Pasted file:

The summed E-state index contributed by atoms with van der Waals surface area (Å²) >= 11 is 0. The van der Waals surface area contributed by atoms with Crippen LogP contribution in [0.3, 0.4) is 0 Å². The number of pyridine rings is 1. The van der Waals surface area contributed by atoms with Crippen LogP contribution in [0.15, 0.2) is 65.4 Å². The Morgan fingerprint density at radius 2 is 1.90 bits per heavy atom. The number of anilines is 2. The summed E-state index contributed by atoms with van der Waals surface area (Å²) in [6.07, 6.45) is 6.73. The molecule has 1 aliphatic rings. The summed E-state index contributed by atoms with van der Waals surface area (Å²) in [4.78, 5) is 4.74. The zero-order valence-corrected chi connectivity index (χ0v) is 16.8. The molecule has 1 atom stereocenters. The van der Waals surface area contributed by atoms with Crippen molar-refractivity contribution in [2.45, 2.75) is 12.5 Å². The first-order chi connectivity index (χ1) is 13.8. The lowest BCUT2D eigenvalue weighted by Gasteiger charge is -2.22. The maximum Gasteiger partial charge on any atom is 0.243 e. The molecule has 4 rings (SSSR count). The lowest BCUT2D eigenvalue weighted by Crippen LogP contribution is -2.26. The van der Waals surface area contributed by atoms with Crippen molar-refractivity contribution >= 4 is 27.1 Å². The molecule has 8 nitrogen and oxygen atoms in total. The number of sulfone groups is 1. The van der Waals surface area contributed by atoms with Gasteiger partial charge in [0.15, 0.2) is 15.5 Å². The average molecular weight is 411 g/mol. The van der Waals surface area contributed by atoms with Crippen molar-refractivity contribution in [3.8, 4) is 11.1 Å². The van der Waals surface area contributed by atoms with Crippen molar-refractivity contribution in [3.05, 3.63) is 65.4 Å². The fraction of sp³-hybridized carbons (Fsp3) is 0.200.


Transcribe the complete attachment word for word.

The summed E-state index contributed by atoms with van der Waals surface area (Å²) >= 11 is 0. The van der Waals surface area contributed by atoms with Crippen LogP contribution in [0.3, 0.4) is 0 Å². The number of pyridine rings is 1. The van der Waals surface area contributed by atoms with Crippen LogP contribution in [0.15, 0.2) is 65.4 Å². The Morgan fingerprint density at radius 2 is 1.90 bits per heavy atom. The number of anilines is 2. The summed E-state index contributed by atoms with van der Waals surface area (Å²) in [6.07, 6.45) is 6.73. The molecule has 1 aliphatic rings. The summed E-state index contributed by atoms with van der Waals surface area (Å²) in [4.78, 5) is 4.74. The zero-order valence-corrected chi connectivity index (χ0v) is 16.8. The molecule has 1 atom stereocenters. The van der Waals surface area contributed by atoms with Crippen molar-refractivity contribution in [2.45, 2.75) is 12.5 Å². The first-order chi connectivity index (χ1) is 13.8. The lowest BCUT2D eigenvalue weighted by Gasteiger charge is -2.22. The maximum Gasteiger partial charge on any atom is 0.243 e. The molecule has 4 rings (SSSR count). The lowest BCUT2D eigenvalue weighted by Crippen LogP contribution is -2.26. The van der Waals surface area contributed by atoms with Crippen molar-refractivity contribution >= 4 is 27.1 Å². The molecule has 8 nitrogen and oxygen atoms in total. The number of sulfone groups is 1. The van der Waals surface area contributed by atoms with Gasteiger partial charge in [0.15, 0.2) is 15.5 Å². The average molecular weight is 411 g/mol. The van der Waals surface area contributed by atoms with Crippen molar-refractivity contribution in [3.8, 4) is 11.1 Å². The van der Waals surface area contributed by atoms with Crippen molar-refractivity contribution in [3.05, 3.63) is 65.4 Å². The fraction of sp³-hybridized carbons (Fsp3) is 0.200.